Tuesday, 18, October 2016

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A cheat’s guide to grape varieties, by Anne McHale MW

Become a wine expert in minutes

Wine can be complex to get your head around. Yet you would be surprised how, with just a little background knowledge, you can start to navigate your way around a restaurant wine list with ease.

First up: grape varieties. Pretty much all wine is made from a single species of grapevine (vitis viniferain Latin), but this species has literally thousands of different varieties which all exhibit different characteristics; e.g. different colours, aroma and flavour profiles, adaptability to the local climate and even the thickness of the skins on the grapes. All these affect how the finished wine in your glass smells and tastes. Clearly I am not going to guide you through thousands of different grape varieties! So what are the key ones?

With white wines, two of the most popular are Sauvignon Blanc and Chardonnay. They generally make very different wines.

How to read a restaurant wine list

The two most common white grape varieties are Sauvignon Blanc and Chardonnay

Sauvignon Blanc (a very fashionable grape) is most typically grown in a cool climate and makes wines which are light in body with aromas of freshly cut grass, asparagus, citrus fruit and passionfruit. These wines make your mouth water because they are high in acidity.

Chardonnay is possibly one of the world’s most misunderstood grapes. Many wine-drinkers still associate it with the soupy, heavily-oaked Australian examples from the 1980s, but in reality it has potential for a huge range of styles which are heavily dependent on the climate in which you grow the grapes and the winemaking methods used. So a Chardonnay could range from a crisp, green apple-scented unoaked example with high acidity through to a tropical fruit bomb, mouthfilling and rich with toast and vanilla notes absorbed from ageing in oak barrels. 

Cabernet Sauvignon

Cabernet Sauvignon grapes on the vine

Four of the most popular red varieties include Pinot Noir, Shiraz, Merlot, Malbec and Cabernet Sauvignon.

For those of you who don’t like a big, rich red, Pinot Noir is the grape to plump for. It makes delicate, lighter-bodied wines (often described by wine geeks as ‘elegant’) with red fruit aromas and flavours.

If you prefer a fuller-bodied style of red, go for one of the other three; you’ll find them on most wine lists. Shiraz has lovely peppery spice notes, Merlot is the smoothest with delicious plummy character, Malbec is similar with lovely chocolatey notes and oodles of black fruit, and Cabernet Sauvignon, as well as making wines with beautiful blackcurrant aromas, is the grape with the thickest skins and hence the highest in a substance called ‘tannin’ which comes from the grape skins and tastes slightly drying in your mouth. The higher the tannin, the more you can enjoy the wine with rich meaty dishes like steak or casserole.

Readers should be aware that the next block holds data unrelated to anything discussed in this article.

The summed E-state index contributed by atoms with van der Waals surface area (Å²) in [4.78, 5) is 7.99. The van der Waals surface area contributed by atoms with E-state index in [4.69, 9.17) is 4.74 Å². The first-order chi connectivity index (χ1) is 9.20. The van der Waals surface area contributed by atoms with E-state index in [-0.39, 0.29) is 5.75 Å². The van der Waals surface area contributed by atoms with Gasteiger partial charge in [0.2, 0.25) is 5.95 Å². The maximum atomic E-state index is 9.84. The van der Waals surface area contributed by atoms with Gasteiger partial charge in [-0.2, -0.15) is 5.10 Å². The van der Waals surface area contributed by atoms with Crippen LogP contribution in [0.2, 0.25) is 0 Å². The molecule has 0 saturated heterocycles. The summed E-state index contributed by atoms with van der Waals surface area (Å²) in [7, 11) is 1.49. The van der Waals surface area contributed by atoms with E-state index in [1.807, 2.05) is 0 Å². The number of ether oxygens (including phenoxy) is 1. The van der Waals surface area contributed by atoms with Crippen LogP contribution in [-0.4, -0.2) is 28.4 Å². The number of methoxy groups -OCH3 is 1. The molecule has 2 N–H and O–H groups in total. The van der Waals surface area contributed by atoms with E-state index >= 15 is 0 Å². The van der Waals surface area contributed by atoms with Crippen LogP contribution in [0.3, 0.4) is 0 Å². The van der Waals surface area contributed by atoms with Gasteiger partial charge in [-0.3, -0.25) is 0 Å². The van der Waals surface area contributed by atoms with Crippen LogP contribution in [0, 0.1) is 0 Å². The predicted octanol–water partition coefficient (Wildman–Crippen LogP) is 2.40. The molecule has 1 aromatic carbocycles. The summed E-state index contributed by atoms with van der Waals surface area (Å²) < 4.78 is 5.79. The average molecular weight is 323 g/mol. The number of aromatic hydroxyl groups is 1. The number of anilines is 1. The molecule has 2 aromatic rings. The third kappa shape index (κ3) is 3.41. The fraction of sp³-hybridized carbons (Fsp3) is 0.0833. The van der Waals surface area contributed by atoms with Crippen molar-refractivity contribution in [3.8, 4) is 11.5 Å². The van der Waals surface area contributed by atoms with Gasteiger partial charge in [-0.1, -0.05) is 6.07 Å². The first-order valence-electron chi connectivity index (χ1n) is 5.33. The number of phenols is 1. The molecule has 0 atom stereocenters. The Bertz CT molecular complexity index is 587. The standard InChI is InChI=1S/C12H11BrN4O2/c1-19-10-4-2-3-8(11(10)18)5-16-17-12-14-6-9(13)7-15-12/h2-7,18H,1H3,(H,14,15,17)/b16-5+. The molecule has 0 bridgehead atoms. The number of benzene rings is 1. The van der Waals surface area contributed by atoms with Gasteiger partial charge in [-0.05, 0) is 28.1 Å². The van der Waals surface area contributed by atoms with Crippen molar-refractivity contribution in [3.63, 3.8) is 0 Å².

It’s not quite as straightforward as simply knowing your grape varieties, however. The varieties I’ve mentioned above are planted all over the world, but believe it or not they all originated in France, where each of them has always belonged to specific regions. The confusing part is that in France you don’t always see them on wine labels, because the French tradition is not to call wine after the grape, but after the place where the grapes are grown. So there are in fact connections which you may never have made between famous French wine names and their well-known grape varieties. Do you like to sip Sancerre? It’s made from Sauvignon Blanc. Do you delight in drinking Chablis? It’s the world’s most famous example of unoaked Chardonnay. Do you enjoy splashing out on a Meursault? It’s also a Chardonnay, but with the vanilla, toast and smoothness of classic oak ageing.

108 Brasserie Food and Wine

Pair wines high in tannins, like Cabernet Sauvignon, with rich red meats

Red-wise, if you’re partial to Pinot, you’ll need to look out for reds from Burgundy where they’re nearly all made from this lighter grape, for example in famous wine villages like Gevrey-Chambertin and Nuits-St Georges. If you like to drink Bordeaux, then you’re already a Cabernet Sauvignon and Merlot lover because those are the two key grapes in a red Bordeaux blend. The home of Shiraz, or Syrah as it’s known in France, is the Rhône Valley with famous names like Hermitage and Côte-Rôtie being the stars.

There’s a lot more to cover, but getting your head around the key varieties and some of their most famous French incarnations should definitely give you a head-start on that restaurant wine list!

Anne McHale Master of Wine (MW) curates the wine lists at all three of The Doyle Collections London hotels. Look out for her special food and wine pairing evenings at the hotels. 

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